While Standard & Poor's agrees that investors should consider a variety of factors, including their own analysis, and not make decisions solely based on credit ratings (“Credit-rating downgrade,” Feb. 18), we strongly disagree with the suggestion that S&P's ratings are or were influenced by conflicts of interest or that “lack of transparency prevails” in the issuer-pays compensation model.
S&P and the vast majority of credit-rating agencies have employed the issuer-pays model since the 1970s, when the Penn Central Railroad bankruptcy demonstrated the need for greater transparency in credit ratings.
The issuer-pays model is unique in its transparency compared with the alternative subscriber-pays or government-sponsored models. Ratings in a subscriber-pays model are selectively disclosed only to the firms that can afford the subscription, and are also vulnerable to influence by the subscriber. Markets have questioned whether a government-sponsored model could deliver truly independent ratings on sovereigns, local governments or politically important corporates.
By contrast, the issuer-pays model enables ratings to be made widely available to the public, free of charge. This fosters more efficient debt markets, public scrutiny and coverage of emerging companies. Indeed, one rating agency recently changed from subscriber-pays to issuer-pays.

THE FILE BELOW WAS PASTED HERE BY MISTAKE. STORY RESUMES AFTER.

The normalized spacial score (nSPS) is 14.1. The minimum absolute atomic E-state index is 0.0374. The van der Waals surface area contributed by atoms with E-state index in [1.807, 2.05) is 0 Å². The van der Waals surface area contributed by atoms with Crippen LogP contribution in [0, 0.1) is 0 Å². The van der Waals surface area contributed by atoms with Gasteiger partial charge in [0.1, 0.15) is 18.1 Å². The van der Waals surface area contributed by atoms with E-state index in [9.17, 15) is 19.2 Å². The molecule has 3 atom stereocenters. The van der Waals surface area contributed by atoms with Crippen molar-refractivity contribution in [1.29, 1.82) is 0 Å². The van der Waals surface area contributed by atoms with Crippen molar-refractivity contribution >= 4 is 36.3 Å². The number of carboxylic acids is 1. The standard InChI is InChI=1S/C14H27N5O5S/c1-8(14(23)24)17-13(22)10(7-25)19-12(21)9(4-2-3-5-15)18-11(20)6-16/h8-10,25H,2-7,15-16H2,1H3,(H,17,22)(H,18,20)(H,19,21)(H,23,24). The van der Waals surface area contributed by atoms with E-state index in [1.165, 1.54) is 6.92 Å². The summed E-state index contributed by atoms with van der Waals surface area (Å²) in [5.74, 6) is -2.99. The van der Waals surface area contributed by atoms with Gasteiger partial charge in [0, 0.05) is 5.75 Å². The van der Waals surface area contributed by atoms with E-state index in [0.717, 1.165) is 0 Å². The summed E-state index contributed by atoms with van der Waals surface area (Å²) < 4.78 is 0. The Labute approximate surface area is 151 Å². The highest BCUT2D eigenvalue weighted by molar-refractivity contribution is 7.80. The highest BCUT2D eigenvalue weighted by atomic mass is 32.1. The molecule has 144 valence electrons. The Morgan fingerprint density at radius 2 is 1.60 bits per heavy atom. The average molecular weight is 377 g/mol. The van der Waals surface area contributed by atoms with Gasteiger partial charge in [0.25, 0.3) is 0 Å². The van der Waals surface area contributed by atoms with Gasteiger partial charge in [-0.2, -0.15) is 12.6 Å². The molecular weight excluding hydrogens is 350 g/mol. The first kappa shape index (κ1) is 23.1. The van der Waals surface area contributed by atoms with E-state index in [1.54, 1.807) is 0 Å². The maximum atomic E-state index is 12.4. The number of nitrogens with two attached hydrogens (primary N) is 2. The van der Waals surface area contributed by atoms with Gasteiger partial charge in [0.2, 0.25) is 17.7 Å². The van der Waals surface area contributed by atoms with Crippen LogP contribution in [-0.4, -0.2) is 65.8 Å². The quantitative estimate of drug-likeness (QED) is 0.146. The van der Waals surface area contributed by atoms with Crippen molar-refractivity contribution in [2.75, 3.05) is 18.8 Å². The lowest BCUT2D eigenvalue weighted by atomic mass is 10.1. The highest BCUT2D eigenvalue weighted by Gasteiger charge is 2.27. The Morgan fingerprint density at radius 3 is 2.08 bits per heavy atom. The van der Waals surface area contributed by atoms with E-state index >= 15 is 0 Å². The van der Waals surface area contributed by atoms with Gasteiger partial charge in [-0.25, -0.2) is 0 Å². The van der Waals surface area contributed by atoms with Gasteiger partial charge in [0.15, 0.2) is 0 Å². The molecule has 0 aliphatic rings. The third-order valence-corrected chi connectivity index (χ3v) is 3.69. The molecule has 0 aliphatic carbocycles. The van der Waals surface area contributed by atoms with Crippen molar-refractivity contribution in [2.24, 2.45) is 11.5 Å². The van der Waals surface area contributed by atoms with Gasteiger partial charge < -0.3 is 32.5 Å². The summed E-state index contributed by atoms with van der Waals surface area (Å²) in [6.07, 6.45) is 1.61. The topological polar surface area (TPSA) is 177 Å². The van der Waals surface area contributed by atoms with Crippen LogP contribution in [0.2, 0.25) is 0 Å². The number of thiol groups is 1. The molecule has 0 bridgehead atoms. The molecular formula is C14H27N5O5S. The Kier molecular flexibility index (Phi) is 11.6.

S&P employs rigorous procedures that protect the integrity of ratings. Many other professions successfully manage similar issues. Newspaper and magazine publishers sell advertising space to the same organizations on which they report — just as rating agencies receive fees from the issuers whose credit instruments they rate. This doesn't mean the opinions expressed are not independent.
S&P has long had strict policies that ensure the independence of our analytical processes. The Dodd-Frank Act further strengthened rating agency accountability, transparency and oversight, and there is now an SEC Office of Credit Ratings that oversees the rating agencies, conducts an annual exam of each agency and issues a public report.
Public disclosure of our ratings to a broad audience of market participants means our opinions are subjected to market scrutiny every day from every corner of the capital markets.
S&P has acknowledged that the performance of ratings of certain U.S. residential mortgage-related securities issued in 2007 has fallen short of our broader track record, which we deeply regret. In the first half of 2007, we and virtually all government officials and market participants failed to predict and fully appreciate the speed, severity and prolonged impact of the U.S. housing crisis. In other business sectors and geographies where the same issuer-pays business model applies, including in other structured finance segments, Standard & Poor's ratings held up well in the crisis.
Executive managing director,
Global Analytics and Operations
Standard & Poor's Ratings Services